Along the Great Ocean Road, Sea Changers are Spotted
I’m happy to report that Ambien is a perfect antidote for a 15 1/2 hour plane trip. For the first time in more than 50 overseas trips over many years, I slept soundly, and awoke with a very pleasant piece of news…there were only two more hours till touchdown in Melbourne. Refreshed, I was, and it made our drive down through Geelong and to Apollo Bay a pleasant, scenic journey with no passing out in the passenger seat.
Now I’m perched atop a big hill overlooking the Southern Ocean, at an elegant restaurant called Chris’s Beacon Point, where the dining room is glass-walled and the ocean laps the shore far down the hill, and eucalyptus trees border the perimeter.
Up in those trees, I’m told, are many koala bears, who, unfortunately, in recent years have suffered an outbreak of marsupial chlamydia, causing their numbers to drop. Still, I was assured that along with kangaroos, sitings of koalas will be frequent as I walk along the Great Ocean Walk which straddles this great ocean here at the bottom of Australia.
I asked my host, Natalie, what people are talking about here in Victoria, and she said that a levy on wages was the topic du jour. The floods that ravaged an area of eastern Australia bigger than the size of Germany has prompted the prime minister, Julia Gillard, to call for a $1 per week levy on every Australian’s paycheck to pay for flood damage.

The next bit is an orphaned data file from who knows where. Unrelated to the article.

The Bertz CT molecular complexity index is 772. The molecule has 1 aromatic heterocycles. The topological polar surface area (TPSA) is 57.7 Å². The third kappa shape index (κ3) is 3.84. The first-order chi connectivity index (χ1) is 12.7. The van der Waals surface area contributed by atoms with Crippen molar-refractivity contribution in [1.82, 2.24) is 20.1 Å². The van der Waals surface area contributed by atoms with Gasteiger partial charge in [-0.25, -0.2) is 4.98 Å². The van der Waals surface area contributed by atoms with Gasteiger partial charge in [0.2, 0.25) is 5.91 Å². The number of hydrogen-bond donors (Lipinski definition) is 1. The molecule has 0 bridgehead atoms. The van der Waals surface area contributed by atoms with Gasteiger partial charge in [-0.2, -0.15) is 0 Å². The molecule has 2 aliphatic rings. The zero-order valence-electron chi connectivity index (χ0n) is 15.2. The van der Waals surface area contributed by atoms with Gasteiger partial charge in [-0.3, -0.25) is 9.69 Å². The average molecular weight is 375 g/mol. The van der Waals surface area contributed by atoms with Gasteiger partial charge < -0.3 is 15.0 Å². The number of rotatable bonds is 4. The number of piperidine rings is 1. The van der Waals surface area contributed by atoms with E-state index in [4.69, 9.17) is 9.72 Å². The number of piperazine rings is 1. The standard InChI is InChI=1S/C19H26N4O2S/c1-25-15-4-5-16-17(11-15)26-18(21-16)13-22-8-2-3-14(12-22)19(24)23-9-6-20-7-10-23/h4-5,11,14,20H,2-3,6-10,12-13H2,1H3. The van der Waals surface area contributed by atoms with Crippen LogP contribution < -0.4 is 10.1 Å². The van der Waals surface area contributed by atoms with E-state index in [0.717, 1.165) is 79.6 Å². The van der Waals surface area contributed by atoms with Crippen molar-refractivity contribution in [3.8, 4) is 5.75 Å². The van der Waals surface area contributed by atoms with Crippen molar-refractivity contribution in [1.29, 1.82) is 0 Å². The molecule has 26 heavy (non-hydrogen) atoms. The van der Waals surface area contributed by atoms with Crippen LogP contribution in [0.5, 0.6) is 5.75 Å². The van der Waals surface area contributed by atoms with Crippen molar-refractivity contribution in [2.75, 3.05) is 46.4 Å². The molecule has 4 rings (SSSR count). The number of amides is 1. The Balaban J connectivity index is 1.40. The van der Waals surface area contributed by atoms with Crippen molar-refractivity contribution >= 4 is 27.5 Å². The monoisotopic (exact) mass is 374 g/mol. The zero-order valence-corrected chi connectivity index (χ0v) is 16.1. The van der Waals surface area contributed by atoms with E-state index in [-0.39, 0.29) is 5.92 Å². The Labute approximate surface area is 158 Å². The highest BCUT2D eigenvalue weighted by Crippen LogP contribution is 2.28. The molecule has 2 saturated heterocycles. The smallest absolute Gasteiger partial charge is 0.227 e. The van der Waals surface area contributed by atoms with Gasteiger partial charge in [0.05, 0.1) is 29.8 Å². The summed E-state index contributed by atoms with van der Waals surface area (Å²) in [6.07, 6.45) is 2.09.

For those making over $100K, it will be $5 a week. And most people here are strongly in favor of the tax. Other news concerns a visit by Elizabeth Hurley to her former boyfriend, cricketer Shane Warn. A headline in the UK’s Daily Mirror proclaimed “Hurley to Bed!”
It’s summertime here, and in this part of Victoria, people make what they call “Sea changes” which means they move to a seaside village like Torquay, or Lorne, and enjoy life by the sea as retirees. Others make “tree changes” moving to the rural woods.
Down here is surfing central, the town of Torquay is lined with surf shops and the beaches are filled with vans with boards atop them and people zipping up wetsuits to plunge into the waves. The water’s very, very cold, yet people still venture in. The waves are strong and around every corner is a million-dollar view.
Tomorrow I’ll wake up to lace up my boots for a 22 km hike with my guide. I’m pretty sure I’m up for this long hike since having a guide to talk to will make the long journey easier. Oh, and they’re taking my big suitcase ahead to my digs tomorrow night at the Aire Valley Guest House.